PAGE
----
Fiber Structure Refinement

Xplor-NIH now incorporates the functionality of the FX-PLOR package of computer programs for macromolecular refinements against X-ray fiber diffraction data (Denny et al., 1997; Wang and Stubbs, 1993). Most features in X-PLOR suitable for crystal structure refinement and structure analysis can be utilized for fiber structure refinement and analysis.

In X-ray fiber diffraction, the Fourier-Bessel structure factor is defined as:

\mbox{\boldmath$G$}_{nl}(R) = \sum_j f_j Q_j J_n(2\pi Rr_j)
\exp (-n\phi_j+2\pi lz_j/c)i
\end{displaymath} (15.1)

where $J_{n}$ is the $n$-th order Bessel function; $(r_j, \phi_j,
z_j)$ are the cylindrical coordinates of atom $j$ ; $f_j$ is the atomic scattering factor of atom $j$; $c$ is the length of the axial repeat, $l$ is the layer line number; $R$ is the reciprocal space radius; and $Q_j$ is a function of the temperature factor and the occupancy factor of atom $j$. Because the diffracting units in fiber specimens are randomly oriented about the fiber axis, the observed intensity are cylindrical averaged:
I(R,l) = {\cal G} (R,l)^2 = \sum_n
\mbox{\boldmath$G$}_{n,l} (R)
\mbox{\boldmath$G$}_{n,l}^* (R)
\end{displaymath} (15.2)

For a fiber structure with simple helical symmetry, $n$ is restricted by the selection rule $l = tn + um$ where $t$ is the number of helical turns in an axial repeat unit, $u$ is the number of subunits in the repeat unit, and $m$ is an integer.

Fiber diffraction intensities are usually measured at small sampling unit $\sigma_s$ along the layer line, where $\sigma_s$ is a constant in reciprocal space. Because the sampling unit is usually small, it is convenient to index the intensity data with reciprocal space index $R_s =
R/\sigma_s$ and layer line number $l$. In FX-PLOR, $R_s$ and $l$ are stored in H array and L array, respectively. Moreover, because structure factor ${\cal G}$ in fiber diffraction is a multidimensional vector rather than a two-dimensional vector, only amplitude of ${\cal G}$ is stored in the real components of FCALC array and FOBS array.

In order to include X-ray fiber diffraction information in a molecular dynamics refinement or energy minimization, the effective energy for fiber diffraction is defined as a function of the discrepancy between observed and calculated intensities:

E_{FIBER} = S_f \frac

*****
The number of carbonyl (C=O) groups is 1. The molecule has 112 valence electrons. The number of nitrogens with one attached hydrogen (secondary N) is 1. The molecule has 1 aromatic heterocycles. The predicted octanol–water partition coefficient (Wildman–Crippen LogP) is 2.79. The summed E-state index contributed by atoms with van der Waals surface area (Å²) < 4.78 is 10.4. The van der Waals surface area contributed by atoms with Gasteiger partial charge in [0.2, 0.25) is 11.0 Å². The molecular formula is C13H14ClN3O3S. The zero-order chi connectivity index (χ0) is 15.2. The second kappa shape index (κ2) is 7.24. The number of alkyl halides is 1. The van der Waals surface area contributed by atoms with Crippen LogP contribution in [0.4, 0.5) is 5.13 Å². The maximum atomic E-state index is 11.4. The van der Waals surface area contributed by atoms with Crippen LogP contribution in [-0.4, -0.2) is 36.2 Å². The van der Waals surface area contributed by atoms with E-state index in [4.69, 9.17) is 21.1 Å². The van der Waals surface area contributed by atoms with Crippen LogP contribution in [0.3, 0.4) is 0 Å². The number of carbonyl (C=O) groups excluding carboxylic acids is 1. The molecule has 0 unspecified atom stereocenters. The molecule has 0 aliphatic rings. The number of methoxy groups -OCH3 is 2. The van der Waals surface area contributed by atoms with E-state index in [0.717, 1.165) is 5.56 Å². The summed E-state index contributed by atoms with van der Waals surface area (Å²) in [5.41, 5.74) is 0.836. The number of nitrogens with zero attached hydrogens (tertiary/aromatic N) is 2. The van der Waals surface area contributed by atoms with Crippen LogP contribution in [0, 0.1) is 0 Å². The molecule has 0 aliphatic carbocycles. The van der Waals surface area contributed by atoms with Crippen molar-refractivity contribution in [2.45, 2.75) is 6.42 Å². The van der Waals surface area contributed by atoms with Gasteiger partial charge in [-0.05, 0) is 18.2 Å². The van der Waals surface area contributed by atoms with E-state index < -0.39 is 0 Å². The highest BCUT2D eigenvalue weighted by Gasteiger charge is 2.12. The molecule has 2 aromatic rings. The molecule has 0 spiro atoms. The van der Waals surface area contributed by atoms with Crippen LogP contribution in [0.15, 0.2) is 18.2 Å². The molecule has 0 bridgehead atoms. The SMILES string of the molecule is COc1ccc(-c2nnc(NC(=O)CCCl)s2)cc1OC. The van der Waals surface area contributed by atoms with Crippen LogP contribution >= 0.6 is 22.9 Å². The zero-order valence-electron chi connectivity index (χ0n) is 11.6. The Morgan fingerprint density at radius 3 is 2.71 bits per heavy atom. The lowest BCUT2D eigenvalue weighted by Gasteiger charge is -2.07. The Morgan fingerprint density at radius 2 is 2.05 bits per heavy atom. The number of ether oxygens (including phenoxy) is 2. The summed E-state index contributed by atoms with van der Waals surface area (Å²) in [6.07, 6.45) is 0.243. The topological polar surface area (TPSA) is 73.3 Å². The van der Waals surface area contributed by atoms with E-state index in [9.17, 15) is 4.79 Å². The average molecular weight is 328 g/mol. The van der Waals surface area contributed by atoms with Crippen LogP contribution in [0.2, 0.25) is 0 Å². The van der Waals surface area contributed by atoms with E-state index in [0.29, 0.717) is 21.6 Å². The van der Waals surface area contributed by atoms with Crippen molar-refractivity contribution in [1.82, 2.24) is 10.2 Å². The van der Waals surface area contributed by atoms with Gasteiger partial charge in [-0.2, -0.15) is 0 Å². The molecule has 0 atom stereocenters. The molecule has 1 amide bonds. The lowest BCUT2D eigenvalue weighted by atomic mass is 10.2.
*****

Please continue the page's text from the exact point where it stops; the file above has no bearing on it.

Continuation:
{\sum_{R_s,l} w ({\cal G}_{obs} - k {\cal G}_{calc})^2 }
{\sum_{R_s,l} w {\cal G}_{obs}^2 }
\end{displaymath} (15.3)

where $k$ is a scale factor and $S_f$ is a weight which makes the gradient of the fiber effective energy comparable to the gradient of the empirical potential energies, $w$ is the individual weight for each observed intensity. The effective energy term for fiber diffraction can be turned on or off by including or excluding XREF in flag-statement (see X-PLOR section 4.5), respectively.

To reduce computational time, look-up tables for $\sin$, $\cos$ and Bessel function may be set up for structure factor calculation, The size of the Bessel look-up table depends on the following factors: resolution limit of the diffraction data, maximum number of Bessel terms on a layer line (BLMAX) and grid size of the table for Bessel function (TGRID).

The basic symmetry relation of a helical structure is a screw rotation $({\cal R, T})$. In FXPLOR, these symmetry relations can be utilized in potential energy calculation for non-bonded interactions between atoms in different subunits. The rotation matrix $\cal R$ of the screw rotation is:

\left ( \begin{array}{rrr}
\cos\omega & -\sin\omega & 0  \sin\omega & \cos\omega & 0  0 & 0 & 1
\end{array} \right )
\end{displaymath} (15.4)

and translation vector along the rotation axis $\cal T$ is:
\begin{displaymath}\left ( \begin{array}{c}
0  0  \tau
\end{array} \right )
\end{displaymath} (15.5)

\begin{displaymath}\omega = 2\pi t / u \end{displaymath} (15.6)

\begin{displaymath}\tau = \pm c / u
\end{displaymath} (15.7)

The sign in formula (15.7) is determined by the handedness of the helix. A right handed helix has a positive value while left-handed helix has a negative value. Other symmetry relations can be derived from (15.4) and (15.5):
\left ( \begin{array}{rrr}
\cos m\omega & -\sin m\omega & 0 ...
...n m\omega & \cos m\omega &
0  0 & 0 & 1
\end{array} \right )
\end{displaymath} (15.8)

\begin{displaymath}\left ( \begin{array}{c}
0  0  m\tau
\end{array} \right ) \end{displaymath} (15.9)

where the multiplicity number $m$ is an integer. The helical symmetry relations may be defined by NCS-stric-statement (see X-PLOR section 18) and/or fiber_refin-helical_symmetry-statement.

Xplor-NIH 2023-11-10